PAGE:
In her new book, The Lonely Soldier: The Private War of Women Serving in Iraq, Helen Benedict examines the experience of female soldiers serving in the US military in Iraq and elsewhere.
Here, in an article adapted from her book, she outlines the threat of sexual violence that women face from their fellow soldiers while on the frontline, and provides testimony from three of the women she interviewed for her book.
There are some pretty interesting quotes in this article.
One of the guys I thought was my friend tried to rape me. Two of my sergeants wouldn’t stop making passes at me.
Everybody's supposed to have a battle buddy in the army, and females are supposed to have one to go to the latrines with, or to the showers - that's so you don't get raped by one of the men on your own side. But because I was the only female there, I didn't have a battle buddy. My battle buddy was my gun and my knife.
During my first few months in Iraq, my sergeant assaulted and harassed me so much I couldn't take it any more. So I decided to report him. But when I turned him in, they said, 'The one common factor in all these problems is you. Don't see this as a punishment, but we're going to have you transferred.'
Then that same sergeant was promoted right away. I didn't get my promotion for six months.
A lot of the men didn’t want us there. One guy told me the military sends women soldiers over to give the guys eye-candy to keep them sane.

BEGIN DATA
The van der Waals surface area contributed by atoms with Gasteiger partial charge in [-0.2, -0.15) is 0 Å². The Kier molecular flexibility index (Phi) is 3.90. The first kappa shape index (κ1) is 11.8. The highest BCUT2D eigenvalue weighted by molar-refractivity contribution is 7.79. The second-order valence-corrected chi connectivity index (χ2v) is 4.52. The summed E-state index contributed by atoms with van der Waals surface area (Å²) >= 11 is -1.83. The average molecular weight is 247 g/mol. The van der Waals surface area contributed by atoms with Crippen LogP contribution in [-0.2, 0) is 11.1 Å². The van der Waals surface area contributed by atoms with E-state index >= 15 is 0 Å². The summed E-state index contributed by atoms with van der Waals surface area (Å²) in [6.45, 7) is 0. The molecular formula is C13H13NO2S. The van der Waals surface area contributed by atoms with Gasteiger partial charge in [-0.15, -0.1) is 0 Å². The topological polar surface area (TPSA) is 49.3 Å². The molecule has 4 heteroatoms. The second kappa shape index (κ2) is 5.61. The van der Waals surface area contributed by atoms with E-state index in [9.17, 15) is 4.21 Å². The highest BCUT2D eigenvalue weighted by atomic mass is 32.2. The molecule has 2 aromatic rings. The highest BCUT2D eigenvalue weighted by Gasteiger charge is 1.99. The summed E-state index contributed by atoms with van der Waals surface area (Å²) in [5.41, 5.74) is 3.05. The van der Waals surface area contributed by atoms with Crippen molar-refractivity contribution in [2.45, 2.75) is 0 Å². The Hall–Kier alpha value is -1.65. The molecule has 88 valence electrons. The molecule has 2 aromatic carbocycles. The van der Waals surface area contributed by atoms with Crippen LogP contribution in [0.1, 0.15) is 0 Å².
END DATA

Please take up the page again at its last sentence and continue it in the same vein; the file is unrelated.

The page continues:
He told me in Vietnam they had prostitutes, but they don’t have those in Iraq, so they have women soldiers instead.
At the end of my shift one night, I was walking back to my trailer with this guy who was supposed to be my battle buddy when he said: 'You know, if I was to rape you right now nobody could hear you scream, nobody would see you. What would you do?'
'I'd stab you.' 'You don't have a knife,' he said to me. 'Oh yes I do.'
Actually I didn't have one, but after that, I always carried one. I practiced how to take it out of my pocket and swing it out fast. But I wasn't carrying the knife for the enemy, I was carrying it for the guys on my own side.
[I]Air Force Sergeant Marti Ribeiro was assaulted by a fellow serviceman while she was on duty in Afghanistan in 2006.[/I] "It's taken me more than a year to realise that it wasn't my fault, so I didn't tell anyone about it.
The military has a way of making females believe they brought this upon themselves. That’s wrong.
There's an unwritten code of silence when it comes to sexual assault in the military.
But if this happened to me and nobody knew about it, I know it's happening to other females as well."
I’m sure this has been discussed quite a bit here before, but I’d be curious to hear the reactions of anyone who’s read/reads the book.